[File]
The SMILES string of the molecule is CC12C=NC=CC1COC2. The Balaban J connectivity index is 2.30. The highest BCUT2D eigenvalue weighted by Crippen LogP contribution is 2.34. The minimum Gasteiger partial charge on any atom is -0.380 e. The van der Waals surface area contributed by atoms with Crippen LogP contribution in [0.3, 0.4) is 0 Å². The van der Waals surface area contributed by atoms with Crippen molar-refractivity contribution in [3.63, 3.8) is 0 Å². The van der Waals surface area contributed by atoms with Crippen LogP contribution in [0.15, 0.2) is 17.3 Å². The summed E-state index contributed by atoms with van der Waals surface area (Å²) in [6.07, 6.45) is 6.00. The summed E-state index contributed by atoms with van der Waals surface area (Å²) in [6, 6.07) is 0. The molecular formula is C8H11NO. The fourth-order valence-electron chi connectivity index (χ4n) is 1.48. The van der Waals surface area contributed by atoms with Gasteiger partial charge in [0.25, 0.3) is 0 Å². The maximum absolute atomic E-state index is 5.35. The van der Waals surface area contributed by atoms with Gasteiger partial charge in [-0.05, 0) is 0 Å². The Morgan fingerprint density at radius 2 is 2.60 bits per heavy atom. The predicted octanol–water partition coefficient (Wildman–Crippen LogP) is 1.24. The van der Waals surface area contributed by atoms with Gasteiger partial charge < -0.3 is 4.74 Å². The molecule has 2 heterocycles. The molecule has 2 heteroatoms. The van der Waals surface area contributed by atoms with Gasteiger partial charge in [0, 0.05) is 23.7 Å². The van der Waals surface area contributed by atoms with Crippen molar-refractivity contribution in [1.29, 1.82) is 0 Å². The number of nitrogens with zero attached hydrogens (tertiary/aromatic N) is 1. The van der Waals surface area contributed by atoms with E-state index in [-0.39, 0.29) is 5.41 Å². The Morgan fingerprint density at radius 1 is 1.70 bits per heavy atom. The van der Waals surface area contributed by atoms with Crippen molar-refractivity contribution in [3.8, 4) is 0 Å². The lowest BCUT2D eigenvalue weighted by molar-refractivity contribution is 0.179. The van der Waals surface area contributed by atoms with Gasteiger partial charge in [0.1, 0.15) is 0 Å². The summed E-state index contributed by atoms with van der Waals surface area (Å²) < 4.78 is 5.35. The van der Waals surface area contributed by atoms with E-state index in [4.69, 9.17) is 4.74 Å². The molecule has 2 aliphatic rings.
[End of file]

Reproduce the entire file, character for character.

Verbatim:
The SMILES string of the molecule is CC12C=NC=CC1COC2. The Balaban J connectivity index is 2.30. The highest BCUT2D eigenvalue weighted by Crippen LogP contribution is 2.34. The minimum Gasteiger partial charge on any atom is -0.380 e. The van der Waals surface area contributed by atoms with Crippen LogP contribution in [0.3, 0.4) is 0 Å². The van der Waals surface area contributed by atoms with Crippen molar-refractivity contribution in [3.63, 3.8) is 0 Å². The van der Waals surface area contributed by atoms with Crippen LogP contribution in [0.15, 0.2) is 17.3 Å². The summed E-state index contributed by atoms with van der Waals surface area (Å²) in [6.07, 6.45) is 6.00. The summed E-state index contributed by atoms with van der Waals surface area (Å²) in [6, 6.07) is 0. The molecular formula is C8H11NO. The fourth-order valence-electron chi connectivity index (χ4n) is 1.48. The van der Waals surface area contributed by atoms with Gasteiger partial charge in [0.25, 0.3) is 0 Å². The maximum absolute atomic E-state index is 5.35. The van der Waals surface area contributed by atoms with Gasteiger partial charge in [-0.05, 0) is 0 Å². The Morgan fingerprint density at radius 2 is 2.60 bits per heavy atom. The predicted octanol–water partition coefficient (Wildman–Crippen LogP) is 1.24. The van der Waals surface area contributed by atoms with Gasteiger partial charge < -0.3 is 4.74 Å². The molecule has 2 heterocycles. The molecule has 2 heteroatoms. The van der Waals surface area contributed by atoms with Gasteiger partial charge in [0, 0.05) is 23.7 Å². The van der Waals surface area contributed by atoms with Crippen molar-refractivity contribution in [1.29, 1.82) is 0 Å². The number of nitrogens with zero attached hydrogens (tertiary/aromatic N) is 1. The van der Waals surface area contributed by atoms with E-state index in [-0.39, 0.29) is 5.41 Å². The Morgan fingerprint density at radius 1 is 1.70 bits per heavy atom. The van der Waals surface area contributed by atoms with Crippen molar-refractivity contribution in [3.8, 4) is 0 Å². The lowest BCUT2D eigenvalue weighted by molar-refractivity contribution is 0.179. The van der Waals surface area contributed by atoms with Gasteiger partial charge in [0.1, 0.15) is 0 Å². The summed E-state index contributed by atoms with van der Waals surface area (Å²) < 4.78 is 5.35. The van der Waals surface area contributed by atoms with E-state index in [4.69, 9.17) is 4.74 Å². The molecule has 2 aliphatic rings.